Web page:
• EdCampBrooke - I have long wondered how to bring the passion and creativity that I find at Twitter Math Camp to my local community.  In 2013, I started attending EdCampPGH and have found it to be full of people passionate about education.  While it lacks the math focus that creates the tight community around which the #MTBoS thrives, it still gave me a model for a participant-driven gathering of teachers and education stakeholders eager to learn and work outside of the box to improve education.  I've daydreamed about bringing it to my local community ever since. My Superintendent has been incredibly supportive of that vision and gave a team of local educators the go ahead to start planning.  I am a bit nervous because I really want this inaugural event to go well and perhaps become the foundation for future events but there are a ton of variables I can't control so it is a gamble. But you have to bet big to win big so we are going for it.  Our event is scheduled for October 7th at Brooke High School.  To find out more, you can follow our Twitter.  If you are in the WV/Ohio/PA tri-state area, we would love to have you join us! 
  • Engineering Design Club - This past June, I was lucky enough to
    be selected by Honeywell to attend the Honeywell Educators Space Academy in at the U.S. Rocket Center in Huntsville, Alabama.  I have no idea why I didn't blog about this incredible experience. I met so many fantastic educators from around the world and gained a ton of ideas for creating more STEM based activities in my school. One of the activities we did involved an X-Prize Challenge where we had to construct a Lunar Lander and a Rover with a limited selection of supplies that we had to purchase within an alloted budget.  There were several constraints involved and it utilized both the Engineering Design Process and precision with measurement.  On our last day, we had the opportunity to gather some resources from their Education Resource Center, most (all?) of which are available online for free on NASA's Website.  I grabbed a text from their BEST (Beginning Engineering, Science, and Technology Guides) series which I am hoping to use as the foundation for my ninth period club this year by adapting them into the X-Prize structure.  It will mean gathering a ton of recycled materials to create an Innovation Station in my classroom so that students have resources to use for the monthly challenges that I adapt from the text.  I have started gathering some stuff and hope to publicize a request on our PTA Facebook page as well as visit the Pittsburgh Center for Creative Reuse to gather more.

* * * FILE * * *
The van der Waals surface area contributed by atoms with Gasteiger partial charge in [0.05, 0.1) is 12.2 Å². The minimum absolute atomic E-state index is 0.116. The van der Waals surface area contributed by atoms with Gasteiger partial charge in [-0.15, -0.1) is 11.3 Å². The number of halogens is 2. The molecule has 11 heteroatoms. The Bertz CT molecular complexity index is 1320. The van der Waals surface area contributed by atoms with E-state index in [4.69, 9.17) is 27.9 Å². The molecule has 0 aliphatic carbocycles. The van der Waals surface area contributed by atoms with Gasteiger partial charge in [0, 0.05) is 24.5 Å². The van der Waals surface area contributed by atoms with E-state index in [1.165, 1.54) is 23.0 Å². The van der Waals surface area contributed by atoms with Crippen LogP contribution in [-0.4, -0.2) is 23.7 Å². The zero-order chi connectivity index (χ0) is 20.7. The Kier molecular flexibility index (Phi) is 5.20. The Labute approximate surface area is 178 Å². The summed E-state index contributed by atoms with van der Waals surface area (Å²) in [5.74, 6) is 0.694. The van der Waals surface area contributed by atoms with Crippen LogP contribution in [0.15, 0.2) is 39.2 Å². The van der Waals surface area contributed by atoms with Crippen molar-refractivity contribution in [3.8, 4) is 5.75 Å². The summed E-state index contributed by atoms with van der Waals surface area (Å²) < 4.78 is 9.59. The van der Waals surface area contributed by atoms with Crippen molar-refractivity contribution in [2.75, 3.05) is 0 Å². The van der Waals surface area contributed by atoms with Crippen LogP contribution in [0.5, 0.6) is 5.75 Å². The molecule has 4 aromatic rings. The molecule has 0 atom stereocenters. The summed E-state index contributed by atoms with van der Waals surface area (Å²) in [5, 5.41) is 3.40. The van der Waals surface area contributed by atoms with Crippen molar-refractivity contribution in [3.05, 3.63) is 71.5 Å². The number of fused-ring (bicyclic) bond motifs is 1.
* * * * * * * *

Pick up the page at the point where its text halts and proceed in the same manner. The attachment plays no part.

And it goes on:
• 3-D Printing Shark Tank - Last year, some colleagues and I started an after-school STEM Club at our school.  We participated in the WVU Pumpkin Drop Competition, did some computer coding on Hour of Code and Tynker, built and launched rockets, and a few other hodge podge activities throughout the year.  It is year two so it is time to up our game.  Our school has recently acquired a 3-D Printer and our STEM Team spent some time with at a training through Marshall University where learned a bit about the role of Simulated Work Environments in a STEM School. A colleague had some great ideas about how we could incorporate some work place skills into a year-long project with the 3-D Printer, so I will be working on implementing her plan:
    • Phase One: Spend time learning Tynkercad and having the kids work in teams to develop a product they intend to print and sell as a fundraiser.  Create a prototype.
    • Phase Two: Bring in local business people for mini-lessons on marketing, budgeting, and sales pitches to help students develop presentations for their product.  
    • Phase Three:  Have local business people return for Shark Tank style presentations from each group.
    • Phase Four: "Hire" all club members into various positions in the winning team's company and execute the plan to print and sell the selected product.
          The plan is a bit ambitious for teachers who have never used 3-d printers before but we are
          hoping to journey through the experience with the kids and make it work.


My final goal is to try to engage in #MTBoS community more.  I have a tendency to stay away during the school year because the sheer volume of ideas can be overwhelming while I'm trying to focus on my classroom.  I'm not going to talk about any of these further because they speak for themselves a bit and I am tired of writing.
  • Monitor #MTBoS for people new to the community. 
  • Present again at state conference about the resources that the community has to offer (Desmos Activities for Newcomers, Powerful Opening Activities).
  • Blog more often.
  • Participate more in #wvedchat, #msmathchat, or #elemmathchat.
  • Prepare a presentation for #tmc18.

1 comment:

  1. Looks like a promising new year. As a kid my mom always used a paper template for our gingerbread houses (no need for the walmart kit). Students could design their own templates. I am not familiar with your curriculum but could you do a joint project with another subject? Structural design in science? Art?